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Legislative Review: Sen. Bray cites progress on energy, environment

Like many Vermonters, I am dissatisfied with the political maneuvering at the end of this legislative session that led to adjournment without any progress on family medical leave and minimum wage. I have already reached out to colleagues to ensure we fix the underlying issues for next session.
Meanwhile, in the area of my own work and responsibilities, Senate Natural Resources and Energy Committee, which I chair, there is a lot to celebrate.
This year I returned more committed then ever to make real progress on environmental and energy issues — including changing the story on some of our biggest challenges — by creating pathways for enduring, long-term gains.
Working with my colleagues in the Senate and House, I led the development of a record number of bills to help Vermonters enjoy a stronger economy in a cleaner, healthier environment:
S.96, CLEAN WATER — creates, for the first time, dedicated, ongoing, and increasing funding for Vermont’s Clean Water work — investing in our future and meeting our EPA requirement. We also enhance how the state partners with towns and many other water quality actors throughout the state.
S.49, PFAS — takes statewide action to ensure PFAS testing for all public water supplies, as well as regulating toxic chemicals by class rather than by single chemical — an unacceptably slow process that leaves Vermonters vulnerable to these poisons.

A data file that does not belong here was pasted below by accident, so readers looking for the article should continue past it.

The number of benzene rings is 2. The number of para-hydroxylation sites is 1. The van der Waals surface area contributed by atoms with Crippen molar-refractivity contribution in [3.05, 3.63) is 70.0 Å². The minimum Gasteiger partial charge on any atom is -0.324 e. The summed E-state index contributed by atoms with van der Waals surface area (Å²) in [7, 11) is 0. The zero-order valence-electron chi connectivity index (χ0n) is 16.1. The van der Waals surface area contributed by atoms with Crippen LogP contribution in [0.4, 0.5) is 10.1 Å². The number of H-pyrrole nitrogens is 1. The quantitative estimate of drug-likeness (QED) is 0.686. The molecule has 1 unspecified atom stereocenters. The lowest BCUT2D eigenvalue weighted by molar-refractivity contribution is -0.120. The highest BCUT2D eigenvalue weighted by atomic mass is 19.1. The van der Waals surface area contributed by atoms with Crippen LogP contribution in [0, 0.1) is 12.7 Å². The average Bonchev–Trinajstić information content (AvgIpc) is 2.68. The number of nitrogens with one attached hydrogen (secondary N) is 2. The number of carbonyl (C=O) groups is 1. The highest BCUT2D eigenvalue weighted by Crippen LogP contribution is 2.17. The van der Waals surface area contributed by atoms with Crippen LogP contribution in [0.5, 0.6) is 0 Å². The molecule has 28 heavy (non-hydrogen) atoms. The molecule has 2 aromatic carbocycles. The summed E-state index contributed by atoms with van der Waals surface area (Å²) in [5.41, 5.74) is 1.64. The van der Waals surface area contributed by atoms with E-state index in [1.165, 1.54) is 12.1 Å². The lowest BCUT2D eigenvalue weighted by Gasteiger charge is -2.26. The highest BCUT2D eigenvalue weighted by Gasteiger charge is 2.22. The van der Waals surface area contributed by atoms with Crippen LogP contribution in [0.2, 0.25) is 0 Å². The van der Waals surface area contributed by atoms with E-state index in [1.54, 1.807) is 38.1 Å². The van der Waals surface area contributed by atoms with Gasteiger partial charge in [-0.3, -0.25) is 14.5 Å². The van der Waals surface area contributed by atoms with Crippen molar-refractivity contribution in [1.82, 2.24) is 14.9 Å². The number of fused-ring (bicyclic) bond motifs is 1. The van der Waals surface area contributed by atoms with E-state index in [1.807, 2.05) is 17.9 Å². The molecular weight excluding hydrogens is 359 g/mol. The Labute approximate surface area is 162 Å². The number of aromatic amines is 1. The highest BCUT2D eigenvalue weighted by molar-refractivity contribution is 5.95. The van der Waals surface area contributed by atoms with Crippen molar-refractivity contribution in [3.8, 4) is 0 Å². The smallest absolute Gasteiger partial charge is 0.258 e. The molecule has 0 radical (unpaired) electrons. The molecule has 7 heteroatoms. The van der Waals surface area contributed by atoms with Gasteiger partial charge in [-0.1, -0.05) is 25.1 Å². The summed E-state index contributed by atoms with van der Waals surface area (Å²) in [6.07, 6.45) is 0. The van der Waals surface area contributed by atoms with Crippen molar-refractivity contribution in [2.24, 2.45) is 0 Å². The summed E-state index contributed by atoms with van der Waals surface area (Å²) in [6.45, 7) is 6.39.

S.113, PLASTICS — bans statewide, effective 7/1/20, single-use plastic bags, straws, stirrers, and expanded polystyrene (“styrofoam”).
We also set up a working group to explore an Extended Producer Responsibility program (like the one we have for household paint) so that the producers of plastic packaging will own a role in its proper disposal. Thinking and planning ahead saves money and the environment.
H.63, WEATHERIZATION FOR ALL — increases by approximately 800 homes per year the funding for weatherization, which saves the average homeowner $600/year in fuel costs while improving owner health (cleaner indoor air) and reducing greenhouse gas emissions.
We also start an ALL-FUELS energy efficiency program to deliver savings and environmental benefits for all fuel uses: generating electricity, heating our homes and businesses, and transporting goods and ourselves.
Plus, we create a working group to help develop a home and business energy rating system. Think of this as having the MPG sticker you can consult when you buy a car.
S.12, STATE ENERGY EFFICIENCY — we expand and continue a successful four-year-old program to make state buildings more energy efficient. State government must lead by example.
S.30, HFCs — Vermont will join California and more than a dozen other progressive states in phasing out hydrofluorocarbons, which are 1,000 times more potent a greenhouse gas than carbon dioxide.
H.292, ADVANCED WOOD HEAT — We solved a regulatory stalemate that was blocking the use of cleaner, more efficient wood chip boilers. This enables in-state sales of these units and builds the market for local wood instead of foreign oil to heat our homes, businesses, and schools.
H.133, MISCELLANEOUS ENERGY — We also revised the statutes for the Department of Public Service and the Public Utility Commission to improve their day-to-day operations and work with the public.
Some of this work is groundbreaking, and some is more subtle, but all of it is how we are changing the story for the long-run. In the coming months, I will be working with others to prepare for next session — to push further to create a stronger, healthier Vermont.
The New Haven Democrat represents Addison County, Huntington and Buel’s Gore.

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